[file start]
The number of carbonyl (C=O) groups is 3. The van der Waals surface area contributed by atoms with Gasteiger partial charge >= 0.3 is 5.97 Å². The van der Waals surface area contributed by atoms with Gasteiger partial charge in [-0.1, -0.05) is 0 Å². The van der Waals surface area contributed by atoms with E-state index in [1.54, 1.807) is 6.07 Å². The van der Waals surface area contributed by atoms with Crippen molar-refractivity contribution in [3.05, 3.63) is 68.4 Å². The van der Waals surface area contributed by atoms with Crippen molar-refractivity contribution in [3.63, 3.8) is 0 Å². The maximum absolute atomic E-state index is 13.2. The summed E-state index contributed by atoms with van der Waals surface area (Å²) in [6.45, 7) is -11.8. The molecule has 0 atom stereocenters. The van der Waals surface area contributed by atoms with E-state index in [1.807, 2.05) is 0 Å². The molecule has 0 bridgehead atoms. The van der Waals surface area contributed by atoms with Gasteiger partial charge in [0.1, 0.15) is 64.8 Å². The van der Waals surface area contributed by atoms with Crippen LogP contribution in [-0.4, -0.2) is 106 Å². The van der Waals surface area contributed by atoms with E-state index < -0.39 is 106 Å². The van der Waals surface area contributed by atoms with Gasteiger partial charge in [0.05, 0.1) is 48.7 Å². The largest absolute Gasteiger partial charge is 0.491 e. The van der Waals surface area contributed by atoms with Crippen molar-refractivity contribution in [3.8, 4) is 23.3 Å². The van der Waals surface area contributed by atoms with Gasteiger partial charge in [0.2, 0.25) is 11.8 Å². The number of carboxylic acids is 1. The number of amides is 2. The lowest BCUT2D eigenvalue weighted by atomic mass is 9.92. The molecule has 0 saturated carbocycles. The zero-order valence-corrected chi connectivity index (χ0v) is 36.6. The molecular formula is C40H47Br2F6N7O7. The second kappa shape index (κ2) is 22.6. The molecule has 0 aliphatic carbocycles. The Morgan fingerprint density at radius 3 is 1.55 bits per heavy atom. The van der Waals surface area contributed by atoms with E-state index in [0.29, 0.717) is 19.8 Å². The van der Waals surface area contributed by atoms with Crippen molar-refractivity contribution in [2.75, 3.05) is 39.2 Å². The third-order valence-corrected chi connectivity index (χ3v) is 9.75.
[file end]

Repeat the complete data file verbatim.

The number of carbonyl (C=O) groups is 3. The van der Waals surface area contributed by atoms with Gasteiger partial charge >= 0.3 is 5.97 Å². The van der Waals surface area contributed by atoms with Gasteiger partial charge in [-0.1, -0.05) is 0 Å². The van der Waals surface area contributed by atoms with E-state index in [1.54, 1.807) is 6.07 Å². The van der Waals surface area contributed by atoms with Crippen molar-refractivity contribution in [3.05, 3.63) is 68.4 Å². The van der Waals surface area contributed by atoms with Crippen molar-refractivity contribution in [3.63, 3.8) is 0 Å². The maximum absolute atomic E-state index is 13.2. The summed E-state index contributed by atoms with van der Waals surface area (Å²) in [6.45, 7) is -11.8. The molecule has 0 atom stereocenters. The van der Waals surface area contributed by atoms with E-state index in [1.807, 2.05) is 0 Å². The molecule has 0 bridgehead atoms. The van der Waals surface area contributed by atoms with Gasteiger partial charge in [0.1, 0.15) is 64.8 Å². The van der Waals surface area contributed by atoms with Crippen LogP contribution in [-0.4, -0.2) is 106 Å². The van der Waals surface area contributed by atoms with E-state index < -0.39 is 106 Å². The van der Waals surface area contributed by atoms with Gasteiger partial charge in [0.05, 0.1) is 48.7 Å². The largest absolute Gasteiger partial charge is 0.491 e. The van der Waals surface area contributed by atoms with Crippen molar-refractivity contribution in [3.8, 4) is 23.3 Å². The van der Waals surface area contributed by atoms with Gasteiger partial charge in [0.2, 0.25) is 11.8 Å². The number of carboxylic acids is 1. The number of amides is 2. The lowest BCUT2D eigenvalue weighted by atomic mass is 9.92. The molecule has 0 saturated carbocycles. The zero-order valence-corrected chi connectivity index (χ0v) is 36.6. The molecular formula is C40H47Br2F6N7O7. The second kappa shape index (κ2) is 22.6. The molecule has 0 aliphatic carbocycles. The Morgan fingerprint density at radius 3 is 1.55 bits per heavy atom. The van der Waals surface area contributed by atoms with E-state index in [0.29, 0.717) is 19.8 Å². The van der Waals surface area contributed by atoms with Crippen molar-refractivity contribution in [2.75, 3.05) is 39.2 Å². The third-order valence-corrected chi connectivity index (χ3v) is 9.75.